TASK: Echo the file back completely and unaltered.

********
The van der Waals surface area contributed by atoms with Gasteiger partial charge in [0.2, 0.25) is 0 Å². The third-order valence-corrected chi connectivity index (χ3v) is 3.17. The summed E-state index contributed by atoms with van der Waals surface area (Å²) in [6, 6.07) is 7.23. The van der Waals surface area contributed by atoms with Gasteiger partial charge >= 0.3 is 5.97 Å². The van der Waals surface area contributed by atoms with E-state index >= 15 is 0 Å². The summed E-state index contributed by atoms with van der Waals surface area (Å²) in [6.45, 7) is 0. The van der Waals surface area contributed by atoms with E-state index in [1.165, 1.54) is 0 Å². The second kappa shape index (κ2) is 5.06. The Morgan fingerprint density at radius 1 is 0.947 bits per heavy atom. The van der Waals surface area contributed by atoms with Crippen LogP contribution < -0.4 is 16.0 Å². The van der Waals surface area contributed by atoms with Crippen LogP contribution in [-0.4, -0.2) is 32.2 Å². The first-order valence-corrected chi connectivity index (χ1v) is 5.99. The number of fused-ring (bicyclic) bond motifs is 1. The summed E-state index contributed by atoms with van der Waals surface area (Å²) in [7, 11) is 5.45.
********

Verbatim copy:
The van der Waals surface area contributed by atoms with Gasteiger partial charge in [0.2, 0.25) is 0 Å². The third-order valence-corrected chi connectivity index (χ3v) is 3.17. The summed E-state index contributed by atoms with van der Waals surface area (Å²) in [6, 6.07) is 7.23. The van der Waals surface area contributed by atoms with Gasteiger partial charge >= 0.3 is 5.97 Å². The van der Waals surface area contributed by atoms with E-state index >= 15 is 0 Å². The summed E-state index contributed by atoms with van der Waals surface area (Å²) in [6.45, 7) is 0. The van der Waals surface area contributed by atoms with E-state index in [1.165, 1.54) is 0 Å². The second kappa shape index (κ2) is 5.06. The Morgan fingerprint density at radius 1 is 0.947 bits per heavy atom. The van der Waals surface area contributed by atoms with Crippen LogP contribution < -0.4 is 16.0 Å². The van der Waals surface area contributed by atoms with Crippen LogP contribution in [-0.4, -0.2) is 32.2 Å². The first-order valence-corrected chi connectivity index (χ1v) is 5.99. The number of fused-ring (bicyclic) bond motifs is 1. The summed E-state index contributed by atoms with van der Waals surface area (Å²) in [7, 11) is 5.45.